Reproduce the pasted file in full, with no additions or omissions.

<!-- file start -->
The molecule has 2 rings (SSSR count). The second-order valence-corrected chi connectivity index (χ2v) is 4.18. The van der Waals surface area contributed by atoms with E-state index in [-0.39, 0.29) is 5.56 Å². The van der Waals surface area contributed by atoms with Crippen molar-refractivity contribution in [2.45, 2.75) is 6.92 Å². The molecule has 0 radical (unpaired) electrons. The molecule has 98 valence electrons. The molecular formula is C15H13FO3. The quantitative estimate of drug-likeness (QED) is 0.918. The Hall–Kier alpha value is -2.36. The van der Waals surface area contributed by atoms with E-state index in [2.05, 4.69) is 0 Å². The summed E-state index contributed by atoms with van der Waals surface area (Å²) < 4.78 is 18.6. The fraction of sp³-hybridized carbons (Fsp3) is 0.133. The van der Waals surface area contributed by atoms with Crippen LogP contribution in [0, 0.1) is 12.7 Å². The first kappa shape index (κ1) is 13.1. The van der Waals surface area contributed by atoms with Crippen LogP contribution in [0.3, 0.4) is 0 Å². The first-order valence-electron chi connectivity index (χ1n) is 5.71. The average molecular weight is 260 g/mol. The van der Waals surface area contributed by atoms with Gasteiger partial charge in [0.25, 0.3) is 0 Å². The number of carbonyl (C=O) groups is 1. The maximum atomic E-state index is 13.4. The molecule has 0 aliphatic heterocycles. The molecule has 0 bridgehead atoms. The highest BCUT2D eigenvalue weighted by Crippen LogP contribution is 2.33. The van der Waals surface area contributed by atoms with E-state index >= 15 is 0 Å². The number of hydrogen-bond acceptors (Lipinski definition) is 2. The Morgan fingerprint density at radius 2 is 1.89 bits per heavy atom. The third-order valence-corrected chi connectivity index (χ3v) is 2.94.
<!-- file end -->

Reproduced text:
The molecule has 2 rings (SSSR count). The second-order valence-corrected chi connectivity index (χ2v) is 4.18. The van der Waals surface area contributed by atoms with E-state index in [-0.39, 0.29) is 5.56 Å². The van der Waals surface area contributed by atoms with Crippen molar-refractivity contribution in [2.45, 2.75) is 6.92 Å². The molecule has 0 radical (unpaired) electrons. The molecule has 98 valence electrons. The molecular formula is C15H13FO3. The quantitative estimate of drug-likeness (QED) is 0.918. The Hall–Kier alpha value is -2.36. The van der Waals surface area contributed by atoms with E-state index in [2.05, 4.69) is 0 Å². The summed E-state index contributed by atoms with van der Waals surface area (Å²) < 4.78 is 18.6. The fraction of sp³-hybridized carbons (Fsp3) is 0.133. The van der Waals surface area contributed by atoms with Crippen LogP contribution in [0, 0.1) is 12.7 Å². The first kappa shape index (κ1) is 13.1. The van der Waals surface area contributed by atoms with Crippen LogP contribution in [0.3, 0.4) is 0 Å². The first-order valence-electron chi connectivity index (χ1n) is 5.71. The average molecular weight is 260 g/mol. The van der Waals surface area contributed by atoms with Gasteiger partial charge in [0.25, 0.3) is 0 Å². The number of carbonyl (C=O) groups is 1. The maximum atomic E-state index is 13.4. The molecule has 0 aliphatic heterocycles. The molecule has 0 bridgehead atoms. The highest BCUT2D eigenvalue weighted by Crippen LogP contribution is 2.33. The van der Waals surface area contributed by atoms with E-state index >= 15 is 0 Å². The number of hydrogen-bond acceptors (Lipinski definition) is 2. The Morgan fingerprint density at radius 2 is 1.89 bits per heavy atom. The third-order valence-corrected chi connectivity index (χ3v) is 2.94.